What you might have missed

A first glimpse of our ancient cousins, the link between caesareans and microbiome disruption and that old question about the age of Saturn’s rings – here are some highlights from a week in science. 

The artwork The Redemption of Vanity showcases what engineers say is the blackest black we know. Read the full story here


Here's a snapshot of a few stories we particularly enjoyed. Click on the links to read them in full. You can also see all the week's yarns here.

No bones about it: a first glimpse of what Denisovans looked like

A pioneering study, published in the journal Cell, uses genetic information rather than fossils to predict what our ancient cousins, the Denisovans, might have looked like.

Read the full story here.

Caesareans linked to microbiome disruption

Babies born by caesarean section are missing normal bacteria and their guts are colonised instead by bugs found in operating rooms and intensive care units, according to a new British study in the journal Nature.

Worryingly, those hospital bacteria include strains that are antibiotic-resistant.

Read the full story here.

That old question about the age of Saturn’s rings

A new study is likely to rekindle the debate about the age of Saturn’s rings.

Writing in the journal Nature Astronomy, a team of researchers led by Aurelien Crida, of the Observatoire de la Côte d’Azur, France, suggests the processes that preferentially eject dusty and organic material out of the rings may be making them look much younger than they actually are.

Read the full story here.

Girl songbirds like a guy who can really sing

Some languages are rapid-fire and others more languid – but there is no difference in the speed at which information is shared, according to new research.

Read the full story here.

Working memory linked to road accidents

A study of young drivers in the US has found those who did worse on tests for short term “working” memory were more likely to crash in the first few years after getting their licence.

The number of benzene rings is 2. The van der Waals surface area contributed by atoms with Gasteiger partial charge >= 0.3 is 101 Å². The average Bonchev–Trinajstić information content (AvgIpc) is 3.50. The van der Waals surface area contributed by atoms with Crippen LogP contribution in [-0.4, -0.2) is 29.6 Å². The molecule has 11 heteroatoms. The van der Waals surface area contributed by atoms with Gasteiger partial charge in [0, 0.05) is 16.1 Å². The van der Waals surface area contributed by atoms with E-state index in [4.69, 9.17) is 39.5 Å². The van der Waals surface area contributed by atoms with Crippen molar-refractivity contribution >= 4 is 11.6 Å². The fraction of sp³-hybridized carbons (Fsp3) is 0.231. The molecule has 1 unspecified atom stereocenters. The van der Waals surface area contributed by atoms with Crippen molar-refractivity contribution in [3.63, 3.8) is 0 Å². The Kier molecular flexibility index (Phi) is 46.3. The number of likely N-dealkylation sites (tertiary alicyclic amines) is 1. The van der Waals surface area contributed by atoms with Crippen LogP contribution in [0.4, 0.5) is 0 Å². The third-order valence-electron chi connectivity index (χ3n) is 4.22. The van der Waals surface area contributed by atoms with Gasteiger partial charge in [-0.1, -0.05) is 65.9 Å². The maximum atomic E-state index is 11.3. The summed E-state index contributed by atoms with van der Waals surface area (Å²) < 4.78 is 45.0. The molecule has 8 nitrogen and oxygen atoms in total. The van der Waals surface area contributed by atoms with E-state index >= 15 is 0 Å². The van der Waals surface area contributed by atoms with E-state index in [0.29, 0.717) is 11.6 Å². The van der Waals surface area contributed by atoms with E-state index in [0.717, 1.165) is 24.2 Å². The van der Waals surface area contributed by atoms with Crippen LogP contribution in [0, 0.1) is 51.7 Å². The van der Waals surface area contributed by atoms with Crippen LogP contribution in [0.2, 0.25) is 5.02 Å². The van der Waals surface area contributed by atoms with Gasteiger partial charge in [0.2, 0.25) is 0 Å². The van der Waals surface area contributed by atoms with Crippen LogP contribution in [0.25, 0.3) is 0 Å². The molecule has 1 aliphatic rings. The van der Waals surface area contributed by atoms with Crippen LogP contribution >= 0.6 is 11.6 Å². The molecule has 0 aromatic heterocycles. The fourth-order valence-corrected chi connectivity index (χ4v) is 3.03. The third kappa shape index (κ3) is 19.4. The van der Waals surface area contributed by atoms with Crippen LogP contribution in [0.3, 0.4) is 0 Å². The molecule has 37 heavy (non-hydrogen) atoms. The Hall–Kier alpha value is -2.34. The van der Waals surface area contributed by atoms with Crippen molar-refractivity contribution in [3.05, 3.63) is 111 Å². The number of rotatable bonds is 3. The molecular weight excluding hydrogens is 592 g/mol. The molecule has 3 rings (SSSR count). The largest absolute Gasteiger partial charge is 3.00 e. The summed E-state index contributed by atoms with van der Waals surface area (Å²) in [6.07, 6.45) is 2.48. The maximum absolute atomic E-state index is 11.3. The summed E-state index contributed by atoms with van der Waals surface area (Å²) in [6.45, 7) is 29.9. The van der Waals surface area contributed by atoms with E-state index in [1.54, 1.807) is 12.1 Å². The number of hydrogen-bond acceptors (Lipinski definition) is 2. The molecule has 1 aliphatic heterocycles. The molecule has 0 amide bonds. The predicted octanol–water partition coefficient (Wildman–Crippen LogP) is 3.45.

Read the full story here.

The free market at work: thoughts and prayers hit $7.17 each

Faced with the phrase – delivered with po-faced sincerity by US senators and presidents alike every time there is a mass shooting or a natural disaster – it is reasonable for people offered the “thoughts and prayers” of strangers to wonder what exactly such a gift is worth in, you know, monetary terms.

Read the full story here.

And here's our image of the week

Five sea urchin tooth tips stacked atop one another within the jaws.


The masticatory apparatus of a sea urchin – commonly known as Aristotle’s lantern – includes five teeth, each held by a separate jaw in a circular arrangement.

Read the full story here.

To view all this week's featured images, click here.

  1. https://cosmosmagazine.com/latest
  2. https://cosmosmagazine.com/biology/no-bones-about-it-a-first-glimpse-of-what-denisovans-looked-like
  3. https://cosmosmagazine.com/biology/caesareans-linked-to-microbiome-disruption
  4. https://cosmosmagazine.com/space/that-old-question-about-the-age-of-saturn-s-rings
  5. https://cosmosmagazine.com/biology/girl-songbirds-like-a-guy-who-can-really-sing
  6. https://cosmosmagazine.com/biology/working-memory-linked-to-road-accidents
  7. https://cosmosmagazine.com/society/the-free-market-at-work-thoughts-and-prayers-hit-7-17-each
  8. https://cosmosmagazine.com/biology/looking-and-staying-sharp
  9. https://cosmosmagazine.com/sections/image-of-the-day
Latest Stories
MoreMore Articles